What we're reading, August 15, 2016: public health emergency declared in Puerto Rico over Zika virus; the number of local transmission infections of Zika continues to climb in Florida; and men more likely to rate their health as excellent or good compared to 2007.
The Obama administration has declared the Zika virus in Puerto Rico a public health emergency. More than 10,000 residents of the island have been infected, and despite grappling with the virus for 6 months, infectious are still spreading, and residents believe the threat is exaggerated, reported The New York Times. More than 1000 pregnant women have been infected. Declaring the situation an emergency provides the chance for funding to hire and train unemployed workers to help combat the spread of the virus.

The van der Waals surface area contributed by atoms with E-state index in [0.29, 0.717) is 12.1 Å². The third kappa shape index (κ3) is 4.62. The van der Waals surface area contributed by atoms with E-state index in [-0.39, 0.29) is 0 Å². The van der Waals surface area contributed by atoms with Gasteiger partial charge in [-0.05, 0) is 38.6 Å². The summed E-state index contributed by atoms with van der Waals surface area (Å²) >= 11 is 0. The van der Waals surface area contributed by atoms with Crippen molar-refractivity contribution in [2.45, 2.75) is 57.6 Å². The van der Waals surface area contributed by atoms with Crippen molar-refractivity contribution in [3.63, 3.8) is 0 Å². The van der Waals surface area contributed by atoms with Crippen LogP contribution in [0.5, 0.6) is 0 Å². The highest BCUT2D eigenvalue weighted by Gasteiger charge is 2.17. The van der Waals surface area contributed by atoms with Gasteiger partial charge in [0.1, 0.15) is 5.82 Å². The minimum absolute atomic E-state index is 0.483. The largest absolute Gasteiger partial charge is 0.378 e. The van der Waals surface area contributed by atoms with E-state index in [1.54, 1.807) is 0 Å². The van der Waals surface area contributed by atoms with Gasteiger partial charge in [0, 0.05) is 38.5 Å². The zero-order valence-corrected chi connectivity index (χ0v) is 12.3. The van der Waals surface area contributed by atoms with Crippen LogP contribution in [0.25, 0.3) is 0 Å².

Meanwhile, on the mainland, the number of infections in Florida keeps rising. According to Reuters, 3 more people tested positive for local mosquito-borne transmission of the virus. One of these individuals does not live in the zone officials believe is the hub of local transmission. There are now 28 cases of Zika virus that were not contracted due to travel. While the health department in Florida still believes local transmission is only occurring in a 1-square-mile area in a Miami neighborhood, officials are investigating cases occurring outside of this area.
Nearly half of men (49%) rate their health as excellent or very good. Healio reported that while more men are rating their health at least very good (up from 42% in 2007), 48% have been diagnosed with a chronic condition, which is also up from 42% in 2007. In general, the results of the survey of more than 1100 participants were a mixed bag. Men are paying more attention to exercise, but they are still sending a considerable amount of time in front of a screen. More men have a regular healthcare professional but nearly the same amount report barriers to seeing a physician.